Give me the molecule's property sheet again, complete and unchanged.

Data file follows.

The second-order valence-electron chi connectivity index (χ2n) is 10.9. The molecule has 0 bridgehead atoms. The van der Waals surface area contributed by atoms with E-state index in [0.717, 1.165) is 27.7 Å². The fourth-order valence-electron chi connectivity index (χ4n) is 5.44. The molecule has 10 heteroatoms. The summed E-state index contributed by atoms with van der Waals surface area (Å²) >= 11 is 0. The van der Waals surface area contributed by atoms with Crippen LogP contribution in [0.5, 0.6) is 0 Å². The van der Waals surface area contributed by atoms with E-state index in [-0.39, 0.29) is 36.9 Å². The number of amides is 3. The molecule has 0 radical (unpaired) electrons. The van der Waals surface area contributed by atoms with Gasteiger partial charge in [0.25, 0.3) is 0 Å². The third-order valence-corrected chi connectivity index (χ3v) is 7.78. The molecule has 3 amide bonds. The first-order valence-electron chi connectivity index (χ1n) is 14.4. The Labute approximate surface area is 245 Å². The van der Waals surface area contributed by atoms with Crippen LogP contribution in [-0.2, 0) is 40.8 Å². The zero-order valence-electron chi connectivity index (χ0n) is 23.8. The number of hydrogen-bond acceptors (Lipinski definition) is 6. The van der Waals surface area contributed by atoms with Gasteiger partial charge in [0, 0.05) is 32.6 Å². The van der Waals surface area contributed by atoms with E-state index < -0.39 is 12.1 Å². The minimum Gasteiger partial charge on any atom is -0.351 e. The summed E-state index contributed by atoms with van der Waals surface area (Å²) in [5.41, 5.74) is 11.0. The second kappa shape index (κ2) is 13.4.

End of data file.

The second-order valence-electron chi connectivity index (χ2n) is 10.9. The molecule has 0 bridgehead atoms. The van der Waals surface area contributed by atoms with E-state index in [0.717, 1.165) is 27.7 Å². The fourth-order valence-electron chi connectivity index (χ4n) is 5.44. The molecule has 10 heteroatoms. The summed E-state index contributed by atoms with van der Waals surface area (Å²) >= 11 is 0. The van der Waals surface area contributed by atoms with Crippen LogP contribution in [0.5, 0.6) is 0 Å². The van der Waals surface area contributed by atoms with E-state index in [-0.39, 0.29) is 36.9 Å². The number of amides is 3. The molecule has 0 radical (unpaired) electrons. The van der Waals surface area contributed by atoms with Gasteiger partial charge in [0.25, 0.3) is 0 Å². The third-order valence-corrected chi connectivity index (χ3v) is 7.78. The molecule has 3 amide bonds. The first-order valence-electron chi connectivity index (χ1n) is 14.4. The Labute approximate surface area is 245 Å². The van der Waals surface area contributed by atoms with Crippen LogP contribution in [-0.2, 0) is 40.8 Å². The zero-order valence-electron chi connectivity index (χ0n) is 23.8. The number of hydrogen-bond acceptors (Lipinski definition) is 6. The van der Waals surface area contributed by atoms with Gasteiger partial charge in [0, 0.05) is 32.6 Å². The van der Waals surface area contributed by atoms with E-state index < -0.39 is 12.1 Å². The minimum Gasteiger partial charge on any atom is -0.351 e. The summed E-state index contributed by atoms with van der Waals surface area (Å²) in [5.41, 5.74) is 11.0. The second kappa shape index (κ2) is 13.4.